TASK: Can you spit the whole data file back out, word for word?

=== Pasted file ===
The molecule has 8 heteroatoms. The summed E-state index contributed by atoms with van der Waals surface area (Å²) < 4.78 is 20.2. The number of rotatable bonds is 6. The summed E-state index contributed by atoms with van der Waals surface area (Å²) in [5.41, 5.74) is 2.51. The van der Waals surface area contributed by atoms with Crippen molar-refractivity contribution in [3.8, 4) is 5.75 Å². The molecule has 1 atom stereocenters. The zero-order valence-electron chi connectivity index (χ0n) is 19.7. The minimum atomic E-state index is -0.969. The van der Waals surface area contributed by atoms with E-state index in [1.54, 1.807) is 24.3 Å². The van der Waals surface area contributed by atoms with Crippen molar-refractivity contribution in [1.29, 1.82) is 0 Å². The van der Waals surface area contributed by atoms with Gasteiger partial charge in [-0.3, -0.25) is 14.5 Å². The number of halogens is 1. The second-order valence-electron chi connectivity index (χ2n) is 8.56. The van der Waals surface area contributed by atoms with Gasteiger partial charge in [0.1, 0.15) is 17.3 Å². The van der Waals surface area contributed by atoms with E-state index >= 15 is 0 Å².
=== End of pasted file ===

The molecule has 8 heteroatoms. The summed E-state index contributed by atoms with van der Waals surface area (Å²) < 4.78 is 20.2. The number of rotatable bonds is 6. The summed E-state index contributed by atoms with van der Waals surface area (Å²) in [5.41, 5.74) is 2.51. The van der Waals surface area contributed by atoms with Crippen molar-refractivity contribution in [3.8, 4) is 5.75 Å². The molecule has 1 atom stereocenters. The zero-order valence-electron chi connectivity index (χ0n) is 19.7. The minimum atomic E-state index is -0.969. The van der Waals surface area contributed by atoms with E-state index in [1.54, 1.807) is 24.3 Å². The van der Waals surface area contributed by atoms with Crippen molar-refractivity contribution in [1.29, 1.82) is 0 Å². The van der Waals surface area contributed by atoms with Gasteiger partial charge in [-0.3, -0.25) is 14.5 Å². The number of halogens is 1. The second-order valence-electron chi connectivity index (χ2n) is 8.56. The van der Waals surface area contributed by atoms with Gasteiger partial charge in [0.1, 0.15) is 17.3 Å². The van der Waals surface area contributed by atoms with E-state index >= 15 is 0 Å².